Mercedes says there have been marginal gains over its predecessor in shoulder, elbow and headroom in all three rows of seating, although the 9mm gleaned from the roofline right at the back is likely to be the most consequential. Very few alleged seven-seaters have a legitimate claim to seating their full capacity in comfort, but the GL comes far closer than most to fulfilling the brief.

Average-sized adults will fit in the third row (with some selfless adjustment by those seated in front), and thanks to an optional – and essential – motorised version of the Easy-Entry seating system there is even a slither of dignity to entry and exit. 

Unlike the second row, the final two seats in the GL’s 2-3-2 formation fold down electrically as standard, increasing the boot capacity from a respectable 295 litres to a voluminous 680 litres. Fold the middle row flat as well and there’s a near-inexhaustible 2300 litres, which eclipses easily the total load capacity of both an Audi Q7 and a full-size Range Rover.

Standard equipment is comprehensive and includes electric heated seats, Bluetooth, Mercedes' COMAND system with sat-nav and myriad media functions, a DAB tuner and climate control.

The Mercedes' standard entertainment system is fine, with CD, DAB and all the MP3 connections you could need, but there’s plenty more to spend your money on if you so wish.

As well as the Bang & Olufsen surround sound system, you can also specify options consisting of a TV tuner and a rear entertainment package, which includes two eight-inch screens in the back of the front headrests. The only essential add-on, though, is the Parking Package.

Sat-nav is included in the GL’s asking price. It’s legible once up and running via the seven-inch display, but it’s a little tiresome to use due to the interface’s lack of intuitiveness. 


Mercedes-Benz GL rear hard cornering

How do you make a 2.7-tonne Mercedes brisk to drive? Equip it with a turbodiesel engine that produces 457lb ft from 1600rpm. Thus fitted, and driving through a seven-speed torque-converter automatic gearbox, it’s good enough to propel the GL 350 from 0-60mph in 8.3sec, across a standing quarter mile in 16.4sec and from 30-70mph in 8.2sec.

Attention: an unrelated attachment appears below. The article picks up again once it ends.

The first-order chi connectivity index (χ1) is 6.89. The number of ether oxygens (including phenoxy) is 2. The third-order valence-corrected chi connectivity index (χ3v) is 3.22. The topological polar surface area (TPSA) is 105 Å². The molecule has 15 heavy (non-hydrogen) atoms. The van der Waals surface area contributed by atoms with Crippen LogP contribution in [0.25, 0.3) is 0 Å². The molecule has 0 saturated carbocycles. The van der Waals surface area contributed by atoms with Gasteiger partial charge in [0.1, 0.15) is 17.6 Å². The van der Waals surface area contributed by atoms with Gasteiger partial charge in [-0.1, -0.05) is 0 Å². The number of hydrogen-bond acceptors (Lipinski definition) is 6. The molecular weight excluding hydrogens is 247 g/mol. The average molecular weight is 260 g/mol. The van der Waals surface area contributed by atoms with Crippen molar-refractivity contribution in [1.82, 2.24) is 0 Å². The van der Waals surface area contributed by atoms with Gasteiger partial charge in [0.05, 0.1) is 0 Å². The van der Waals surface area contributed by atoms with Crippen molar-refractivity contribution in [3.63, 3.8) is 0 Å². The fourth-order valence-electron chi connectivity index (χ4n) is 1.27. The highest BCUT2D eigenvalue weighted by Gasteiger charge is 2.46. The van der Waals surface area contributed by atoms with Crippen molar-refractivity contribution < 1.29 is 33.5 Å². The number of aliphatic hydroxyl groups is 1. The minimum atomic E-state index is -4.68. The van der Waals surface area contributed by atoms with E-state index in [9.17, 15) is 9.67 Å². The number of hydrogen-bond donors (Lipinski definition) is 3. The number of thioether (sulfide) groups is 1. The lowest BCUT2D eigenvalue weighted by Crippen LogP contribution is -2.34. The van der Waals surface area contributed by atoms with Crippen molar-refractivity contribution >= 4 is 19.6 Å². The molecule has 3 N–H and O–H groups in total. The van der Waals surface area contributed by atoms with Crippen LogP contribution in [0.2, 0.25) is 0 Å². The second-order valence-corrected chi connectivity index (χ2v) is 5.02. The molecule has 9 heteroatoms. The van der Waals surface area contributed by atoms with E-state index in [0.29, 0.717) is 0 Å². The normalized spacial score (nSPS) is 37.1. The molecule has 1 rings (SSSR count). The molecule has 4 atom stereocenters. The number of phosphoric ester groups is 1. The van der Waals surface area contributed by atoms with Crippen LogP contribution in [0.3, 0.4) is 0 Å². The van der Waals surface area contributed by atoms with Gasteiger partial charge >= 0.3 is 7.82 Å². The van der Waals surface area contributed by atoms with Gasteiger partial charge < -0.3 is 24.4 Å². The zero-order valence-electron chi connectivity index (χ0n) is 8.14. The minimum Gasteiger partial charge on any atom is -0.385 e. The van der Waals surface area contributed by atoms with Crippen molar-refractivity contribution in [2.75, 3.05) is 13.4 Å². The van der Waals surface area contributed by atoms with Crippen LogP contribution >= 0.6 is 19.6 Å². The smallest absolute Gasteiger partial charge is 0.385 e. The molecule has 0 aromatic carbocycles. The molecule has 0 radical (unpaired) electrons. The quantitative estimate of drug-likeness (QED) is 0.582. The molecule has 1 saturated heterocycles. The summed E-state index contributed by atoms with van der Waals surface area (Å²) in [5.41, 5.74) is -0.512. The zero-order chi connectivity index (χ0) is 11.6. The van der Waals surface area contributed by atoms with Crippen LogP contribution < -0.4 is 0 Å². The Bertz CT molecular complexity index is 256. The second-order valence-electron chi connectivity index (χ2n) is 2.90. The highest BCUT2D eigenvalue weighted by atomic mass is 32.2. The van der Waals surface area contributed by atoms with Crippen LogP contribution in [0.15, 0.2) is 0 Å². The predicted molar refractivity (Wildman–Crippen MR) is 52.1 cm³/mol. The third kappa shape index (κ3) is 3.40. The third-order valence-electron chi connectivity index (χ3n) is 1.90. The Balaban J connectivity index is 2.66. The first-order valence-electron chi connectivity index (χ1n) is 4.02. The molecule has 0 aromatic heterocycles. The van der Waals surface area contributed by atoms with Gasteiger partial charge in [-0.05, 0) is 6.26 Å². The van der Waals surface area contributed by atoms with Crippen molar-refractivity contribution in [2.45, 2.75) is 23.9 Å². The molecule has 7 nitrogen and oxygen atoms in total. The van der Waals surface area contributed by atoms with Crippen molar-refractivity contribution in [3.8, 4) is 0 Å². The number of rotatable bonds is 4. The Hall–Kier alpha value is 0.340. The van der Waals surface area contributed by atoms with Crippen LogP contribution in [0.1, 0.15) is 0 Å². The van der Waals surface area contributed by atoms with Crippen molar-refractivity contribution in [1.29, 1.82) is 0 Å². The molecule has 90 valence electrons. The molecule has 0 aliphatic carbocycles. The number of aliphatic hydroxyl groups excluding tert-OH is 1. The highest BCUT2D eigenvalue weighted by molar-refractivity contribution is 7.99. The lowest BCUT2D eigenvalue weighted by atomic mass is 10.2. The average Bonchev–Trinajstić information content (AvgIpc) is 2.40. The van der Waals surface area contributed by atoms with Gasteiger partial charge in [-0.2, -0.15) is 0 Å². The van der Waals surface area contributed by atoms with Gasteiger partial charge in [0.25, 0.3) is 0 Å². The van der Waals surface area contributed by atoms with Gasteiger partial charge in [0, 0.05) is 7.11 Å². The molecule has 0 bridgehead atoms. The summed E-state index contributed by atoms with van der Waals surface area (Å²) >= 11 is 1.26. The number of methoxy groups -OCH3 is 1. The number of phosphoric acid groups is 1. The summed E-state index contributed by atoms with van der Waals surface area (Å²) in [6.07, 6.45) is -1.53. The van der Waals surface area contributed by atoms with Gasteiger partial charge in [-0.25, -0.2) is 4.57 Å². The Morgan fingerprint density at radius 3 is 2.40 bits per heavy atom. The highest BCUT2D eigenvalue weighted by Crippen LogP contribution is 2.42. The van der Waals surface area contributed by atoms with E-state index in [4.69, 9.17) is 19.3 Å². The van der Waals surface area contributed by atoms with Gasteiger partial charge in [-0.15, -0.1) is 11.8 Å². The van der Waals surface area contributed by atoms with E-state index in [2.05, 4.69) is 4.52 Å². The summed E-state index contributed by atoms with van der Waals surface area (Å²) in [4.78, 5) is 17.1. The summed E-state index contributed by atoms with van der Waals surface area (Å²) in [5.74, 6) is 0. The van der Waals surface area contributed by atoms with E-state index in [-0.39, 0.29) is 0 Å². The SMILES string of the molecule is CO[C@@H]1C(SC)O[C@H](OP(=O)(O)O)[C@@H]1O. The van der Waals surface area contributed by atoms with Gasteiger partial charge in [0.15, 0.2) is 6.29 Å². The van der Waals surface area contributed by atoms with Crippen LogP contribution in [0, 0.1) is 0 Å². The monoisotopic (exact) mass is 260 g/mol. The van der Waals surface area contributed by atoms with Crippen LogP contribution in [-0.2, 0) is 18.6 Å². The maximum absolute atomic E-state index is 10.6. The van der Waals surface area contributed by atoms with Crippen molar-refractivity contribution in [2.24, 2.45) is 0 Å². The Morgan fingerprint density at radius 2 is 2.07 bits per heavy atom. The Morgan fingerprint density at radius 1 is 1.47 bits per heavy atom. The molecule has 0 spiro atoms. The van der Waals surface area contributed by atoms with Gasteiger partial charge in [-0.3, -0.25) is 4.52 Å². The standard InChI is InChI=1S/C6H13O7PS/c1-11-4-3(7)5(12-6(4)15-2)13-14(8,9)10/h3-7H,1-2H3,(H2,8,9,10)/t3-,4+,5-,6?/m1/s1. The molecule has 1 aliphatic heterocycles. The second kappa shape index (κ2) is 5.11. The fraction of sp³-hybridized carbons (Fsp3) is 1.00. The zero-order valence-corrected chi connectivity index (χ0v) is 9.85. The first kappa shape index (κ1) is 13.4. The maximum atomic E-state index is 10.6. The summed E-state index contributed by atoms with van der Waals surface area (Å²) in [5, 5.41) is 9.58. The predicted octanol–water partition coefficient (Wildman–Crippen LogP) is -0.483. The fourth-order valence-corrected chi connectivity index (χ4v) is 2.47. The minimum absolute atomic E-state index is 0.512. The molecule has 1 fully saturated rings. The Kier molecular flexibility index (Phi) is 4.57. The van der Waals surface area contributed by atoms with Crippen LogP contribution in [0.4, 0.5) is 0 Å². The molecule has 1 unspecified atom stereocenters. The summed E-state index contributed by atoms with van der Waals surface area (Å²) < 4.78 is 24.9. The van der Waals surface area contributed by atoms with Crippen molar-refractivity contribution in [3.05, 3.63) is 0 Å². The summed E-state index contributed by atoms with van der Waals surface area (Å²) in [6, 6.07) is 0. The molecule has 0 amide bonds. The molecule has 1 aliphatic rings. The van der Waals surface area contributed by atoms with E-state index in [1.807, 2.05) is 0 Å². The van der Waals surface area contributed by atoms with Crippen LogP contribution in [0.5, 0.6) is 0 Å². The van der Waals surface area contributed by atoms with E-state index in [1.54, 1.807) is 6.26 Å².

Those numbers are a short way off the latest Range Rover in TDV8 form, but not by an extent worth fretting over. The differences are small and the GL feels, in regular driving, as responsive as you could reasonably ask for.

The GL's capable of wading in water that's up to 500mm deep, if necessary

Its gearshifts, meanwhile, are for the most part smooth and unobtrusive, placing the GL in the right gear and at the right time. The odd exceptions are when it’s a little slow to respond if you’re really pressing on. So best not to, really.

Anyway, the nature of the powertrain doesn’t encourage it. This is an exceptionally quiet diesel engine – or, at least, a remarkably well insulated one. Perhaps it’s like sitting on the upper deck of an Airbus A380; you’re so far removed from the mechanical action that it all seems serene.

Certainly, our noise meter posted some of the quietest numbers we can remember, and although NVH quality is not solely defined by that, it helps. And the Mercedes-Benz GL is quiet.

There are things it isn’t, though. Light is one of them, but still, the GL hauls itself up from 70mph to rest in 47.2m, which is a strong performance. In the wet, it wants more than 50 metres, which is no better than average, but all told the Mercedes-Benz GL is pretty strong either going or stopping.


Mercedes-Benz GL cornering

A hefty body weight presents some opportunities, and some challenges, when it comes to vehicle dynamics. Big bodies are good for not being unsettled over small, higher-frequency bumps and lumps; like trying to push over a sumo wrestler, it takes some doing. But, likewise, if that wrestler gets unbalanced, it takes the big fella a while to right himself.

Granted, there is none of the dynamic charm of Land Rover’s latest product line - this a benign machine with ethereal, finger-twirling steering - but the GL benefits from the full support of its air suspension, fidgeting only slightly and inoffensively over British roads, and it drives in a perfectly acceptable fashion.

It seems a shame that you have to option up the Mercedes to unleash its full potential

Those seeking more compliance and cornering capabilities will, however, want to equip the 2710kg GL with Mercedes’ optional Active Curve system, whose adjustable anti-roll bars keep a pretty keen check on body movements. The set-up is adjustable via a couple of centre console-mounted switches, which change suspension and stability control settings for differing terrain or towing.